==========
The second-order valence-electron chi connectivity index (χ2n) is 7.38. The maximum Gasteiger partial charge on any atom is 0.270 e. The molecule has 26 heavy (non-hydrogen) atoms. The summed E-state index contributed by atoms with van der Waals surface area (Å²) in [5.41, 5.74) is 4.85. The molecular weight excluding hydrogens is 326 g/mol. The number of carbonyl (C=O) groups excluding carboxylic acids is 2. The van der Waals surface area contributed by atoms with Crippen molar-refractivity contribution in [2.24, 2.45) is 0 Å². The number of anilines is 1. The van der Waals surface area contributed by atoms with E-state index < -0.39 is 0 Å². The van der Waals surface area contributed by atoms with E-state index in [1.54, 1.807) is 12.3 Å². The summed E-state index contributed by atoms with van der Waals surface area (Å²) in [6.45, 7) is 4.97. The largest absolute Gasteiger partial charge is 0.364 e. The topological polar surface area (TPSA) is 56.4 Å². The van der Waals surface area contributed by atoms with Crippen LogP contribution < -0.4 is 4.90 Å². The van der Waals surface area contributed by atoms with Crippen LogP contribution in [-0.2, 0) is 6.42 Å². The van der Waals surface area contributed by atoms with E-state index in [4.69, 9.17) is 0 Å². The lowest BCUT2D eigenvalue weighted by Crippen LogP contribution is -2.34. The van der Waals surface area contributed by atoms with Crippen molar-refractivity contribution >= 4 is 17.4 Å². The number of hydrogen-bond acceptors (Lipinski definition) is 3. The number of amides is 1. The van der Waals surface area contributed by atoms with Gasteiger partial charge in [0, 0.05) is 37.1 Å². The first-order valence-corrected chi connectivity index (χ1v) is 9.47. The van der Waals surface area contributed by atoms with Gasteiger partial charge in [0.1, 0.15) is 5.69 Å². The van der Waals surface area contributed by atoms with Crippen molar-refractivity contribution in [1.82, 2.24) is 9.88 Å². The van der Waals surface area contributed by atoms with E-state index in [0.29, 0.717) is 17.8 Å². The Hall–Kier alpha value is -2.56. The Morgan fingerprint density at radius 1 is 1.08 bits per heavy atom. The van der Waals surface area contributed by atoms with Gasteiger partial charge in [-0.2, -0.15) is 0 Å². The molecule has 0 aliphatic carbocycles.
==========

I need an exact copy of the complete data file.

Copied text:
The second-order valence-electron chi connectivity index (χ2n) is 7.38. The maximum Gasteiger partial charge on any atom is 0.270 e. The molecule has 26 heavy (non-hydrogen) atoms. The summed E-state index contributed by atoms with van der Waals surface area (Å²) in [5.41, 5.74) is 4.85. The molecular weight excluding hydrogens is 326 g/mol. The number of carbonyl (C=O) groups excluding carboxylic acids is 2. The van der Waals surface area contributed by atoms with Crippen molar-refractivity contribution in [2.24, 2.45) is 0 Å². The number of anilines is 1. The van der Waals surface area contributed by atoms with E-state index < -0.39 is 0 Å². The van der Waals surface area contributed by atoms with E-state index in [1.54, 1.807) is 12.3 Å². The summed E-state index contributed by atoms with van der Waals surface area (Å²) in [6.45, 7) is 4.97. The largest absolute Gasteiger partial charge is 0.364 e. The topological polar surface area (TPSA) is 56.4 Å². The van der Waals surface area contributed by atoms with Crippen LogP contribution < -0.4 is 4.90 Å². The van der Waals surface area contributed by atoms with Crippen LogP contribution in [-0.2, 0) is 6.42 Å². The van der Waals surface area contributed by atoms with E-state index in [4.69, 9.17) is 0 Å². The lowest BCUT2D eigenvalue weighted by Crippen LogP contribution is -2.34. The van der Waals surface area contributed by atoms with Crippen molar-refractivity contribution >= 4 is 17.4 Å². The number of hydrogen-bond acceptors (Lipinski definition) is 3. The number of amides is 1. The van der Waals surface area contributed by atoms with Gasteiger partial charge in [0, 0.05) is 37.1 Å². The first-order valence-corrected chi connectivity index (χ1v) is 9.47. The van der Waals surface area contributed by atoms with Gasteiger partial charge in [0.1, 0.15) is 5.69 Å². The van der Waals surface area contributed by atoms with Crippen molar-refractivity contribution in [1.82, 2.24) is 9.88 Å². The van der Waals surface area contributed by atoms with E-state index in [0.29, 0.717) is 17.8 Å². The Hall–Kier alpha value is -2.56. The Morgan fingerprint density at radius 1 is 1.08 bits per heavy atom. The van der Waals surface area contributed by atoms with Gasteiger partial charge in [-0.2, -0.15) is 0 Å². The molecule has 0 aliphatic carbocycles.